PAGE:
Moving toward farm bill markup

As House Agriculture Committee Chairman Glenn “GT” Thompson prepares to start writing a new farm bill on May 23, he has gradually been briefing farm organization leaders and laying out more of the details that he plans to present.

He’s calling it, “the right policy at the right time,” but some Democrats aren’t so sure.

For example, he is proposing to raise Price Loss Coverage reference prices by 10% to 20% depending on the commodity, while also providing increased income protection to growers under the Agriculture Risk Coverage program and crop insurance, according to a section-by-section summary released last week.

The draft bill would provide a one-time opportunity for farmers to obtain base acres needed to qualify for payments under the PLC and ARC programs. The update would be determined by plantings from 2019 through 2023. The ARC guarantee would be increased from 86% to 90% of benchmark revenue, under the draft bill. The maximum payment rate would be raised from 10% to 12.5%. The 38-page summary doesn’t specify the PLC reference price increases for each individual commodity, but the proposed numbers were shared privately with farm organization leaders who were briefed on some additional details while being sworn to secrecy. The GOP’s overview explains that the higher rates would be based on “an analysis of the average annual increase in per-unit cost of production” since they were first set in the 2014 farm bill. The summary continues to draw sharp distinction to a draft bill for which Senate Agriculture Committee Chairwoman Debbie Stabenow, D-Mich., released a detailed summary on May 1.

For example, Stabenow is proposing to raise PLC prices by 5% for just three commodities – cotton, peanuts and rice.

The base update in Stabenow’s bill would be limited to “underserved” producers, while the House bill would make it available to “any producer whose planted acres exceed existing base, regardless of demographics or socially disadvantaged status,” according to the summary.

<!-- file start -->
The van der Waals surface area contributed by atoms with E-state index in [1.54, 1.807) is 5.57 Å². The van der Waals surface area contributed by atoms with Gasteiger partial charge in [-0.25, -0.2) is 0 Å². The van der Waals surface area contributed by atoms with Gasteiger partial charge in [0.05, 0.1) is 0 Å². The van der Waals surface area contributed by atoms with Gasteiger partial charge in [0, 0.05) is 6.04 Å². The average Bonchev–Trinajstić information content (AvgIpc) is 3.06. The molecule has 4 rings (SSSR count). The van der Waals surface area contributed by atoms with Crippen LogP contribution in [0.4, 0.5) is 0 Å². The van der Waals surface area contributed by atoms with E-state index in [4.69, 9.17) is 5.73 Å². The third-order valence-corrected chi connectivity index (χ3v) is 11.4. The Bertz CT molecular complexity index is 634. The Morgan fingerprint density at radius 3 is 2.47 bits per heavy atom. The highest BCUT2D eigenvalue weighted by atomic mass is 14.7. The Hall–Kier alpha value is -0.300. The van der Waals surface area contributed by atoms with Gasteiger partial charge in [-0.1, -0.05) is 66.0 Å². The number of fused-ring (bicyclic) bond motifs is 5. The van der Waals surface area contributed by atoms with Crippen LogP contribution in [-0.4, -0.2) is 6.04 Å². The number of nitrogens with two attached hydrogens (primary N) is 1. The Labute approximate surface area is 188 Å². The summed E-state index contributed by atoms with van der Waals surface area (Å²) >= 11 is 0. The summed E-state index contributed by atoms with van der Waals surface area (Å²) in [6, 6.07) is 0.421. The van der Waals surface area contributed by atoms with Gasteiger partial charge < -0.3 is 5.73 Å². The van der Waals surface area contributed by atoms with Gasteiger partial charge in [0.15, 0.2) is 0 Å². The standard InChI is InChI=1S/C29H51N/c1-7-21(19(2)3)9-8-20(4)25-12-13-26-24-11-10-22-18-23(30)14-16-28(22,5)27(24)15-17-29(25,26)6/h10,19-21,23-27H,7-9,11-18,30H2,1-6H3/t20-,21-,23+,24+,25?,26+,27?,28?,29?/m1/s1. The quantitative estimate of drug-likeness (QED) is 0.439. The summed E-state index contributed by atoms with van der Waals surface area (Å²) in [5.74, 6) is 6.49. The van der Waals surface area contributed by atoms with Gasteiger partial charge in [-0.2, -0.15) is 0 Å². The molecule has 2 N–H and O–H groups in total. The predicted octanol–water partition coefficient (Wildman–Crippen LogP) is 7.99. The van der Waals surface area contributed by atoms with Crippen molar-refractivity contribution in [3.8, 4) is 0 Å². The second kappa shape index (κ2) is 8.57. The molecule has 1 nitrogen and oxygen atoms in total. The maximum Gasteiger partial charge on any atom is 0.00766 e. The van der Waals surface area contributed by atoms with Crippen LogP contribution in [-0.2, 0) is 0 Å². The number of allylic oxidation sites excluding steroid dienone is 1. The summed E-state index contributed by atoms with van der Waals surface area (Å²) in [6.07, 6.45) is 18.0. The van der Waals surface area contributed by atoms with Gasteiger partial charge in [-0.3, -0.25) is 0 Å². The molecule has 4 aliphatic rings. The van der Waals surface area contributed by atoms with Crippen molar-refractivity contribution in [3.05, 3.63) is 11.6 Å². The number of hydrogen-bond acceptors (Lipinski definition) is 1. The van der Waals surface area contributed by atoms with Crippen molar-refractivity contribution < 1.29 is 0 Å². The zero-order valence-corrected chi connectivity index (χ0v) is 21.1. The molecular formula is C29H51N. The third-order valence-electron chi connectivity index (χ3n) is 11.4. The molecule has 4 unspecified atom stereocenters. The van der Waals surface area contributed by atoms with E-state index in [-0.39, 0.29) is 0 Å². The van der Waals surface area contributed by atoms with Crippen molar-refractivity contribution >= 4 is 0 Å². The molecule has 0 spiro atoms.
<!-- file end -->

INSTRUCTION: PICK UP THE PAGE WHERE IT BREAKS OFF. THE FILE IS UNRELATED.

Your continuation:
The draft bill also would enhance crop insurance options for farmers by boosting premium subsidies on the Supplemental Coverage Option from 65% to 80% and raise the top coverage level from 86% to 90%.

The administration of payment limitations for certain entities like LLCs and S-Corps would be “streamlined,” and provisions would allow for an inflation-adjusted limitation if an operation derives 75% or more of its income from farming, ranching or forestry.

The proposed nutrition title would assign a “cost neutral process” to determine future updates to the Thrifty Food Plan, the economic model used to estimate the cost of food and set SNAP benefits. The updates would continue to consider food prices, consumption patterns and dietary guidance, according to the summary.

Democrats have pushed back against this provision, arguing it would unfairly cut future benefits. The TFP provision remains a major obstacle to a bipartisan way forward, committee Democrats have said.

Thompson wants bipartisan support for the bill and seems to be confident that he will have at least a handful of Democrats vote for his plan, but other committee Democrats disagree, pointing to objections with the nutrition title. They argue that the TFP provision would unfairly cut future benefits and say it remains a major obstacle to a bipartisan way forward.

However, there are at least eight Democrats on the committee as well as six Republicans who face tough re-election races this year, and none of them wants to be blamed for inaction on a farm bill.

They include North Carolina Rep. Don Davis, who is one of four Democrats seeking re-election in races rated as toss-ups by the Cook Political Report. The other committee Democrats who are in toss-up races are Yadira Caraveo of Colorado, who represents a district that stretches from the northern suburbs of Denver to the cattle feeding center of Greeley; Gabe Vasquez of New Mexico; and Marie Gluesenkamp Perez of Washington. All four are serving their first term in Congress.

Four more Democrats on the committee are rated as slight favorites in their re-election bids: Angie Craig of Minnesota; Jahana Hayes of Connecticut; Eric Sorensen of Illinois; and Andrea Salinas of Oregon.

Vulnerable Republicans on the committee are John Duarte of California; Marc Molinaro of New York; and Lori Chaves-DeRemer of Oregon. All are in races rated as toss-ups. Zach Nunn of Iowa; Don Bacon of Nebraska; and Derrick Van Orden of Wisconsin are rated as slight favorites.

Editor’s note: Sara Wyant is publisher of Agri-Pulse Communications, Inc.,